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Tim Bump who heads up the Hyper Racing division at OFNA has been working closely with the HoBao engineers on the design of the Hyper 9, which is the car that the HoBao racing team will be fielding at the IFMAR 1/8-Scale Off-Road World Championships. The Hyper 9 will be the first car that’s entirely designed by OFNA. The car featured here is a prototype, but as you can see the design is radical when compared to other buggies. Let’s take a closer look at some of the car’s innovative features.
All of the vehicle’s components are as close to the centerline as possible. You couldn’t stick a pencil in any of the gaps between the various components! The buggy is extremely narrow; the chassis width is only slightly wider than a 1/10-scale buggy.
The engine is leaned inward 25-degrees, which allows it to be mounted closer to the centerline. The engine is one of the heaviest components, and having it mounted in the center provides an almost perfect left-to-right weight ratio. In fact, OFNA claims that the left-to-right ratio is identical when the fuel tank is half full.
The steering and throttle servo are both mounted flush with the chassis. The throttle servo uses a bellcrank to open and close the slide carb. As you can see, the bellcrank is angled 25-degrees so that it is on the same plane as the slide carb. The receiver/battery box and right mud guard is a single molded piece. The Hyper 9 has a super small 40-tooth spur gear, which lowers rotating mass. Check out the brake linkage; a single, straight link operates the front brake rotor that’s mounted conventionally in front of the center diff. Where’s the rear brake you ask?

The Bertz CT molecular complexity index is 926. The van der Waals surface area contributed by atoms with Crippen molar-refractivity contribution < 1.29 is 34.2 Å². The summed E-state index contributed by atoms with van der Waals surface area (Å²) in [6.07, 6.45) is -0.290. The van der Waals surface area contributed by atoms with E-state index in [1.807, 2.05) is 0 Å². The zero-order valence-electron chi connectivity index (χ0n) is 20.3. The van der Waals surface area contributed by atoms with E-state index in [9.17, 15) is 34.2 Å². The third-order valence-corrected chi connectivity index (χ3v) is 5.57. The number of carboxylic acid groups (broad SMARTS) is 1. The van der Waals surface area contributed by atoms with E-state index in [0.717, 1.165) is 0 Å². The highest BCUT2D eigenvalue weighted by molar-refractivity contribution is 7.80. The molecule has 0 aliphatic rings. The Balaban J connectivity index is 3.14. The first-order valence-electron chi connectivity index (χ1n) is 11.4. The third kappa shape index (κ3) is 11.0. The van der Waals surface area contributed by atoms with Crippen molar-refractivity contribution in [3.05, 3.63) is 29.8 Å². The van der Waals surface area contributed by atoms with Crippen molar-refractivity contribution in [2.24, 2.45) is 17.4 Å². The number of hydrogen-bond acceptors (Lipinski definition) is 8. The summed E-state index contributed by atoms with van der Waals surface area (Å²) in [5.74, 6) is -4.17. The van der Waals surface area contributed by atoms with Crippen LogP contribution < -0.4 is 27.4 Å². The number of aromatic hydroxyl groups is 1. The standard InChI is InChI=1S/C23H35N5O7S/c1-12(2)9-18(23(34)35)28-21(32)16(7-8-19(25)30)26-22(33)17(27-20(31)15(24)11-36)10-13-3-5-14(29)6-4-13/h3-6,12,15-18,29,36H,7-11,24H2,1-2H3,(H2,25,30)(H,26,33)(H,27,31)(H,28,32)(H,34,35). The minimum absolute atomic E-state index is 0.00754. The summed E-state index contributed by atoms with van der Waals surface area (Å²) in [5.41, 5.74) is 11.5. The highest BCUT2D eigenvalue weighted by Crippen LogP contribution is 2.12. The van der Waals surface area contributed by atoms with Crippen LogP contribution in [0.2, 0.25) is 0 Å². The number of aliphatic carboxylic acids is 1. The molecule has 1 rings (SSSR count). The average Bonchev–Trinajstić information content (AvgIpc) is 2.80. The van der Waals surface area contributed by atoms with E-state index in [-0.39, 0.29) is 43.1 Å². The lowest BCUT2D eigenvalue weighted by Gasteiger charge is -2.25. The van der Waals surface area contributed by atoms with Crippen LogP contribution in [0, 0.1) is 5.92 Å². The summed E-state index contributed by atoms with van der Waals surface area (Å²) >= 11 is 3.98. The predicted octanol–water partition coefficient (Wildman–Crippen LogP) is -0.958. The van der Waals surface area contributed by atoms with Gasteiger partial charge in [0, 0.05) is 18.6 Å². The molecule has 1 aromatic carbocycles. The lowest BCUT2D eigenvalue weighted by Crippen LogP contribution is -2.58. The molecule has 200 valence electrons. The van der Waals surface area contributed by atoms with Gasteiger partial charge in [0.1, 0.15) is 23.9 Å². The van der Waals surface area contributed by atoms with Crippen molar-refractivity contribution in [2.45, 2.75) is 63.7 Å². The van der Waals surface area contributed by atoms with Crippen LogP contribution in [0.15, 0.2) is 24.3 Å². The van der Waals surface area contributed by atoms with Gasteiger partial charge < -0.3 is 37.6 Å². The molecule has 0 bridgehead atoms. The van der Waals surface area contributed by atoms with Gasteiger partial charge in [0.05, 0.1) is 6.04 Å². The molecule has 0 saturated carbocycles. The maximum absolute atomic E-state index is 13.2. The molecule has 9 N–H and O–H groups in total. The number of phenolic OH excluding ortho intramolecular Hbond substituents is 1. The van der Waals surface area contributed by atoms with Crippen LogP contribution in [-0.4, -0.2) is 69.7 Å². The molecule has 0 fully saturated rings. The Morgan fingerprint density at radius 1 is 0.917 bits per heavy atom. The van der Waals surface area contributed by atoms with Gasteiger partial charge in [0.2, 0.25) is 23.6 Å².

There it is! It’s mounted in front of the rear differential. Adjusting the front and rear brake bias is easy since there’s only one brake linkage.
The Hyper 9 uses a C-hub front suspension, but it’s hardly conventional. The steering knuckles are tiny compared to other buggies. The steering bellcrank system has also been simplified; it uses a rod to connect the two bellcranks together and different rods will be included to adjust Ackermann.
This flipside view gives you an idea as to how narrow this buggy is. The mud guards are tiny compared to other buggies. Although you can’t really notice in this photo, the mud guards are angled upward all the way around the parameter of the chassis to improve ground clearance and prevent them from scraping while cornering.
The wing and wing mount are a single molded piece. This reduces weight because there are no screws required to mount the wing, and there aren’t posts between the wing mounts. OFNA will offer a conventional wing mount for those who’d like to mount an aftermarket wing.
The low-profile fuel tank is mounted super close the chassis centerline. It will have molded-in fuel line clips for a neater fuel line installation. The production buggy will have a splash guard to keep fuel from contaminating the front brake rotor.
OFNA will debut the new buggy at the RCX show in Pomona in a few weeks, and we should have a test sample by then too. Of course we plan to review the new Hyper 9 buggy as soon as we get our hands on one so be on the lookout.